24. For me, it's really about finding the time to do as much as I want to do to learn it. I've found that I can listen to Spanish books or podcasts in the morning while I'm working on other things, but formal study is always put on the back burner to all my regular life tasks. For the language itself, it's speaking it, and the verb tenses that get to me. Actually, the latter may be the cause of the former.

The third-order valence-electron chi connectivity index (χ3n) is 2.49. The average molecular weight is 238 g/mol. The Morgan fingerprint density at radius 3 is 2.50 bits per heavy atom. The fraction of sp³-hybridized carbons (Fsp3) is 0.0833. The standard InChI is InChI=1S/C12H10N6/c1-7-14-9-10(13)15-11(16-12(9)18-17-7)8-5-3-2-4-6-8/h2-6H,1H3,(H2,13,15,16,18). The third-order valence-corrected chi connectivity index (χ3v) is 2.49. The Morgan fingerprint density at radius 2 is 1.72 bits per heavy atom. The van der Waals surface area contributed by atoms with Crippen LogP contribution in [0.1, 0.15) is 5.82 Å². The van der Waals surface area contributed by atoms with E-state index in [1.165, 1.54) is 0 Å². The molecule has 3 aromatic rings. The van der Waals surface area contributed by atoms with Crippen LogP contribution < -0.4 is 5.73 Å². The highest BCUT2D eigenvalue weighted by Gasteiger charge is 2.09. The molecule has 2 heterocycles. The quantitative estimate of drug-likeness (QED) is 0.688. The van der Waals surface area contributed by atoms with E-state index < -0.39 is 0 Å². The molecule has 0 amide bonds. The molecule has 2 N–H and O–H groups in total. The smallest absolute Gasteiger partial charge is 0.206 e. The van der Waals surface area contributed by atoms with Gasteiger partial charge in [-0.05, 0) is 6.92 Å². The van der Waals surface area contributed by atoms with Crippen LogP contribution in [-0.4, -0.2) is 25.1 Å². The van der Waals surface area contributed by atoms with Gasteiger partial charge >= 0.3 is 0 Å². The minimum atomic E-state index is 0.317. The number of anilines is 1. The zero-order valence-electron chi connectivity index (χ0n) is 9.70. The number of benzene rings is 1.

25. I stay up pretty late and used to have very limited channels. I like to have the TV on as background noise when I'm working on stuff, and I'd often turn on PBS where they'd have various college TV courses on later at night. "Destinos" was one for Spanish. I kind of made up my own story to go along with it at the time though, since I'm not fluent. One can buy materials to go along with it if they want. There are 52 episodes. http://www.learner.org/resources/series75.html?pop=yes&pid=366# Scroll down to go to the full videos and to be able to full-screen them. Maybe I'm a bit pathetic, but I somewhat enjoy following the story line.